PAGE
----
Australian fur seals play an important role in Australia’s marine ecosystems, particularly around Phillip Island. To better understand them, the Phillip Island Nature Parks are calling for your help.
To assist Members in lodging notice of the appointment of a proxy, this online submission form is provided.
Following a call for submissions in the 2020 Review of the World Heritage Management Plan by Heritage Victoria, the Royal Society of Victoria provided input on 27 July 2020. Sadly, this submission has not featured in the subsequent report, nor has it been acknowledged via other channels when queried, so we are reproducing it here for general consideration. As with heritage programs the world over, there is a significant gap between the aspirations of a precinct-based conservation strategy and the means to enable it. We have submitted a proposed instrument to address the resourcing gap for consideration and further discussion with government colleagues. The Society has given long consideration to the establishment of a Victorian Government hypothecated trust for the precinct, which would build a fund to both conserve and activate the heritage-listed buildings and grounds in the whole precinct, including our own. We have recommended that such a trust be established, and here outline how this might be enabled.
We are delighted to see a mix of the new and familiar from our late 2020 call for nominations for members of our governing Council. As none of the available positions were contested, our Returning Officer (Dr William Birch AM MRSV) has declared the these RSV members elected to these roles for a two year period, commencing from the next Annual General Meeting (set for May 2021). Our thanks to these members for their willingness to lead the Society and shape its future; we wish everyone every success during their tenure. Current Officers and Councillors of the Society will continue in their roles until they variously expire at the Annual General Meetings set for 2021 and 2022, including our incumbent President David Zerman, who will continue on the leadership team as our Immediate Past President following the May AGM.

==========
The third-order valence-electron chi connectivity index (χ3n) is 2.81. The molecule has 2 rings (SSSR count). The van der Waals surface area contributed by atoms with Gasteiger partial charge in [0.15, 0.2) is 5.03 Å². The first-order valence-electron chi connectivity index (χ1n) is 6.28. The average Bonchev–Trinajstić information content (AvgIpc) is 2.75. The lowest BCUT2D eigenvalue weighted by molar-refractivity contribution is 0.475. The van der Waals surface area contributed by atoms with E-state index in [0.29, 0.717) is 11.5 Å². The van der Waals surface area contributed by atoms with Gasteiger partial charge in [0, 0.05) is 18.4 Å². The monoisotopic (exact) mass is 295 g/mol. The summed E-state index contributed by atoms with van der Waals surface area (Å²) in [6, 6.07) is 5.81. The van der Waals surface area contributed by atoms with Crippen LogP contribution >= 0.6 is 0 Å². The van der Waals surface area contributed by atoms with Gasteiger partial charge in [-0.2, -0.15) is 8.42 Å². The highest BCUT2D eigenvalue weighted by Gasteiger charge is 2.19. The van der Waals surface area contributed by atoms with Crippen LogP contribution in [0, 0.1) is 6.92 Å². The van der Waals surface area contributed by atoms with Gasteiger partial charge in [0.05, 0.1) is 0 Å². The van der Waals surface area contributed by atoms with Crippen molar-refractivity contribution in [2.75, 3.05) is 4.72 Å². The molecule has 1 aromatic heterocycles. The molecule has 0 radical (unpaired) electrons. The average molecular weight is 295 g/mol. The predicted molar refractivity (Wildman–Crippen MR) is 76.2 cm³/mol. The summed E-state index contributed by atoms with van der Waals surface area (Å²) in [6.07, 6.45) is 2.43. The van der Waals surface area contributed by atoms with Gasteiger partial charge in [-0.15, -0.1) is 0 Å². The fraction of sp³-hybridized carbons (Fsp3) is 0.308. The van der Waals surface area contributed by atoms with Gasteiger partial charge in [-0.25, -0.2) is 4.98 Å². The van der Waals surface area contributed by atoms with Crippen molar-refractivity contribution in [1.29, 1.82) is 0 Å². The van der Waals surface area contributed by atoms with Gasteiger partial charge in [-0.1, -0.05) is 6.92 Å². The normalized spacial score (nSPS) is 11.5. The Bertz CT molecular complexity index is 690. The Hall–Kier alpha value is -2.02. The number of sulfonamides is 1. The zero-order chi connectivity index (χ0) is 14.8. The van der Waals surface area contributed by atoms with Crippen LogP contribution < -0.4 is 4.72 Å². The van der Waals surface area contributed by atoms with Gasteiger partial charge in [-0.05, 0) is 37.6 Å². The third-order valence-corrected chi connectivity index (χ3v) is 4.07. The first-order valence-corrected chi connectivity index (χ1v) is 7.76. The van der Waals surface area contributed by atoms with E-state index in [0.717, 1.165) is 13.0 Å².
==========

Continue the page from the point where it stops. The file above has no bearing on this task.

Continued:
Stewardship describes a deep relationship between people and place. In modern Australia, it is often proposed as the next step of transition for a culture that is emerging from a colonial, extractive relationship to the landscape. The transition to stewardship may require we reorganise around the unique characteristics of the country, undertake significant regeneration of damaged ecosystems and deprioritise constant economic growth in favour of an enduring sufficiency gathered from a prosperous and biologically diverse environment. Join members of all the Royal Societies in Australia for this unique series of three webinars, seeking a new model for the management of the Australian landscape so that our natural systems are conserved and regenerated for the benefit of future generations.